Is self-defence against a cyber attack permitted? What about a cyber counter-attack against a conventional or cyber attack? Under Article 51 UN Charter self-defence is permitted ‘if an armed attack occurs’. Many scholars agree that a cyber attack amounts to an ‘armed attack’ when it causes harm or damage approximately comparable to a ‘kinetic’ or conventional attack and in particular when it hits ‘critical infrastructures’. Also in cyberspace, when permitted, individual or collective self-de¬fence has to meet the requirements of necessity, proportionality and immediacy. Two further major problems linked with self-defence against cyber attacks discussed in this chapter relate to the permissibility of anticipatory self-defence and self-defence against non-state actors or against the breach by a state of its duty of prevention of cross-border harmful private acts. The chapter concludes with some scepticism about the ‘use of force’ and analogy-based approaches in the literature suggesting that the law enforcement paradigm and non-forcible responses are preferable to the escalating militarization of cyberspace and noting that even when self-defence is permitted in cyberspace the necessity requirement demands of states to abide by a continuing obligation to implement passive and active electronic defences. In any case the prevailing approach serves, in addition to trying to identify reasonable rules, a twofold purpose, that is, deterring possible attacks and promoting the rules which could possibly govern major cyber attacks at the moment when they occur so as to have at that very moment the international community ‘prepared’ to share the view that the attack is indeed ‘equivalent’ to a kinetic attack which justifies a kinetic response.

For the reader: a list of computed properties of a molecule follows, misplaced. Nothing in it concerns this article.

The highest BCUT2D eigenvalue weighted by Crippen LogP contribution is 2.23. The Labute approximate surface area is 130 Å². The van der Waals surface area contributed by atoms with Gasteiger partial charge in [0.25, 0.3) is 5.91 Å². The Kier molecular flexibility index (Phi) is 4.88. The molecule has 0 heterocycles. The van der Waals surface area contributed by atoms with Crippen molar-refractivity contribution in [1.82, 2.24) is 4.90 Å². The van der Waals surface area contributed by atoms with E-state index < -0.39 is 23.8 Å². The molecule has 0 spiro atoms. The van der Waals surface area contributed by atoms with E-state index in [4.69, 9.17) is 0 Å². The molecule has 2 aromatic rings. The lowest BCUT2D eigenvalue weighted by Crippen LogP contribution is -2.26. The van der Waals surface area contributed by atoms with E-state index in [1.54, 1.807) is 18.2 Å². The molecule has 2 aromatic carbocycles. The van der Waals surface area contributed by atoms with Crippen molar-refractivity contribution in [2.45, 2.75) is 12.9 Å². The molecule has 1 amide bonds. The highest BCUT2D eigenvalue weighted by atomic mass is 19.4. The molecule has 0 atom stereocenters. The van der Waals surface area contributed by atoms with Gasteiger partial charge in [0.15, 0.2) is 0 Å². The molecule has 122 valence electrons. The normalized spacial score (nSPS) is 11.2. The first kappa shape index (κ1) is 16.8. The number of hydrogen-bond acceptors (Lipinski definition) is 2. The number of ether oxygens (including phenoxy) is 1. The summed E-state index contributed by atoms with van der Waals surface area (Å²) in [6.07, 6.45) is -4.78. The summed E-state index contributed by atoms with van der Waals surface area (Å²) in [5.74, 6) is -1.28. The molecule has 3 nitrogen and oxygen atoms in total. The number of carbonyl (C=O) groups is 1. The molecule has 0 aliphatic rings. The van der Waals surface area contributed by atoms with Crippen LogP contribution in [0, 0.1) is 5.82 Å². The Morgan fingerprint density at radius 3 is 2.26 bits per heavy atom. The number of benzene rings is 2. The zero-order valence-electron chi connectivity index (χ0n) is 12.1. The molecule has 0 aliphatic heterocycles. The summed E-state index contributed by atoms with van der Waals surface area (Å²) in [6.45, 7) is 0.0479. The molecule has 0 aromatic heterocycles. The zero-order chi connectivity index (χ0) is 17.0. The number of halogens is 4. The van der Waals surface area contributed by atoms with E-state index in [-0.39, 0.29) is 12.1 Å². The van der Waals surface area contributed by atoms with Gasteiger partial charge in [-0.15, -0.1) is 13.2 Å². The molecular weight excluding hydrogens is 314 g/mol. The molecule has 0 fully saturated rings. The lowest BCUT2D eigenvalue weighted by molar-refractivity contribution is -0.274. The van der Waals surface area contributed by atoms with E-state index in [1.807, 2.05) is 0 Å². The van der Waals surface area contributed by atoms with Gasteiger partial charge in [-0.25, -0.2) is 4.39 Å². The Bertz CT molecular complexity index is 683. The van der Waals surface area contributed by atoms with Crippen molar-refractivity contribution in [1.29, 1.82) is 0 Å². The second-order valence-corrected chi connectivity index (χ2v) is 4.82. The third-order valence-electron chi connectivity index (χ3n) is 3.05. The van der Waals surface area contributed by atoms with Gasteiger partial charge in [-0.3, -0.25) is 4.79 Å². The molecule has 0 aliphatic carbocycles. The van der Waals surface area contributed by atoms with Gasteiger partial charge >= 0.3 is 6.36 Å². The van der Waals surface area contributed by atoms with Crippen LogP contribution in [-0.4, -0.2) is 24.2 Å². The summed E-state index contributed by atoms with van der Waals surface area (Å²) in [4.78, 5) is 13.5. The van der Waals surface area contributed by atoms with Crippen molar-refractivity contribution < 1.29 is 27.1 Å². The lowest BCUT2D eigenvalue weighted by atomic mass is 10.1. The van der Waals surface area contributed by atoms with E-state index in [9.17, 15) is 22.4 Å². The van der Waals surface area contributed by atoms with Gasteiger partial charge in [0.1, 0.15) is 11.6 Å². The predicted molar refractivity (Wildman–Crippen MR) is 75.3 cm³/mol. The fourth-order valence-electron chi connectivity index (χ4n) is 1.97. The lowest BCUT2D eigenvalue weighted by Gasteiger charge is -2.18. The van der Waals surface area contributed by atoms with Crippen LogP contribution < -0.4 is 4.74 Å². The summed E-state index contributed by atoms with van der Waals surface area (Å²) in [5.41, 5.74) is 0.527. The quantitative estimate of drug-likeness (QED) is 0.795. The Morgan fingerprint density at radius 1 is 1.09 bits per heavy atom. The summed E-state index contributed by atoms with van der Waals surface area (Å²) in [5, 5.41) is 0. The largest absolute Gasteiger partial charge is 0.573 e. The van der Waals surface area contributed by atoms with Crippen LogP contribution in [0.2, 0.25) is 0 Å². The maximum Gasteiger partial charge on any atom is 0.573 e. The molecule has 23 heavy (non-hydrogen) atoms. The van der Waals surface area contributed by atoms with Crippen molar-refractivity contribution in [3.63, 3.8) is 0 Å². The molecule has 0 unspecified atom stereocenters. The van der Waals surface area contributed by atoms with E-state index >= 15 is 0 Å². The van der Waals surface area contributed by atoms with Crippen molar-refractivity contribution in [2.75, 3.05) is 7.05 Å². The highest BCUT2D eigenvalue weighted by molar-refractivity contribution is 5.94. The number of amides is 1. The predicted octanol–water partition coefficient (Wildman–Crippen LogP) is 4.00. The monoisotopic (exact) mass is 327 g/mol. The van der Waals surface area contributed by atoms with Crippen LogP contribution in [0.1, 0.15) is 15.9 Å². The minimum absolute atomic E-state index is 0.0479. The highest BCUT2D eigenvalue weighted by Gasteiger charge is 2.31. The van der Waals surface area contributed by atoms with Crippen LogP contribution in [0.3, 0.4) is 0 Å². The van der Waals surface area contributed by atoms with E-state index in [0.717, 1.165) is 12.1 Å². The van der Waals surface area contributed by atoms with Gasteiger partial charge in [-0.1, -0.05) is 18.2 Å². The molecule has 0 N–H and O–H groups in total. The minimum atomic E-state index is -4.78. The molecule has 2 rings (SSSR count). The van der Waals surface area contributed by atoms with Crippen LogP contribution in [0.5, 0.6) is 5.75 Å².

This chapter examines the main developments occurred in international law since the beginning of the 20th century. It will take into account the main areas of international law (i.e. international humanitarian law, international organizations, territorial sovereignty and domestic jurisdiction, minorities, human rights, the environment and sustainable development, international terrorism, international criminal law and justice, foreign investment, international trade and finance, self-determination of peoples, the use of force and measures short of war, and international adjudication), as well as the most internationally relevant historical events and related theoretical issues, in four periods: the years up to the end of World War I (1899-1918), the Interwar Period and World War II (1919-1945), the Cold War Period (1945-1989) and the Post-Cold War Period (1989-present). It will conclude by emphasizing how current trends towards souveranism in many areas of the world, together with the neoliberalization and AI-driven global automation of all human expressions, going well beyond the economic sphere, are seriously undermining the achievements of the internationalism and humanitarianism of the past.